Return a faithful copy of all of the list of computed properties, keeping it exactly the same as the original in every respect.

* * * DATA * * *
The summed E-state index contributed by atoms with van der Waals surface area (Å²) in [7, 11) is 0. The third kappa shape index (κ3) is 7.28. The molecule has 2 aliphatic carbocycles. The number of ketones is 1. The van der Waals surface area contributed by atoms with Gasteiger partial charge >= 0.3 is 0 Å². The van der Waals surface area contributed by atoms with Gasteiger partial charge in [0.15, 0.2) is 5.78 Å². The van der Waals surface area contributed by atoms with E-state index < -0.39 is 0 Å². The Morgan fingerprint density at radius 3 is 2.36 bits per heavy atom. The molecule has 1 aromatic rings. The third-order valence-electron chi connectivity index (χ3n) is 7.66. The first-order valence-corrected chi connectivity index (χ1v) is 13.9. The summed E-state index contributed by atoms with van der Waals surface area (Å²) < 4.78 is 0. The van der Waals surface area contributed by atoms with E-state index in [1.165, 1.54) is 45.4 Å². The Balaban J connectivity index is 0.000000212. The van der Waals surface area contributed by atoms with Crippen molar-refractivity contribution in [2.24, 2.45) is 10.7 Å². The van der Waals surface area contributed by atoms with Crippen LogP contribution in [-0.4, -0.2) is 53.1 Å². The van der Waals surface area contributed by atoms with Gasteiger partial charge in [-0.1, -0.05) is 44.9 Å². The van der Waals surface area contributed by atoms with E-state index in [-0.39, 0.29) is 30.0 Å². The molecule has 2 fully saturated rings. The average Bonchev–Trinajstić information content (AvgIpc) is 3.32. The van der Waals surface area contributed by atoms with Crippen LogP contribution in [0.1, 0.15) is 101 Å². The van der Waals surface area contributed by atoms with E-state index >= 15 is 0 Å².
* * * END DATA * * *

The summed E-state index contributed by atoms with van der Waals surface area (Å²) in [7, 11) is 0. The third kappa shape index (κ3) is 7.28. The molecule has 2 aliphatic carbocycles. The number of ketones is 1. The van der Waals surface area contributed by atoms with Gasteiger partial charge >= 0.3 is 0 Å². The van der Waals surface area contributed by atoms with Gasteiger partial charge in [0.15, 0.2) is 5.78 Å². The van der Waals surface area contributed by atoms with E-state index < -0.39 is 0 Å². The Morgan fingerprint density at radius 3 is 2.36 bits per heavy atom. The molecule has 1 aromatic rings. The third-order valence-electron chi connectivity index (χ3n) is 7.66. The first-order valence-corrected chi connectivity index (χ1v) is 13.9. The summed E-state index contributed by atoms with van der Waals surface area (Å²) < 4.78 is 0. The van der Waals surface area contributed by atoms with E-state index in [1.165, 1.54) is 45.4 Å². The Balaban J connectivity index is 0.000000212. The van der Waals surface area contributed by atoms with Crippen molar-refractivity contribution in [2.24, 2.45) is 10.7 Å². The van der Waals surface area contributed by atoms with Crippen LogP contribution in [-0.4, -0.2) is 53.1 Å². The van der Waals surface area contributed by atoms with Gasteiger partial charge in [-0.1, -0.05) is 44.9 Å². The van der Waals surface area contributed by atoms with E-state index in [-0.39, 0.29) is 30.0 Å². The molecule has 2 fully saturated rings. The average Bonchev–Trinajstić information content (AvgIpc) is 3.32. The van der Waals surface area contributed by atoms with Crippen LogP contribution in [0.1, 0.15) is 101 Å². The van der Waals surface area contributed by atoms with E-state index >= 15 is 0 Å².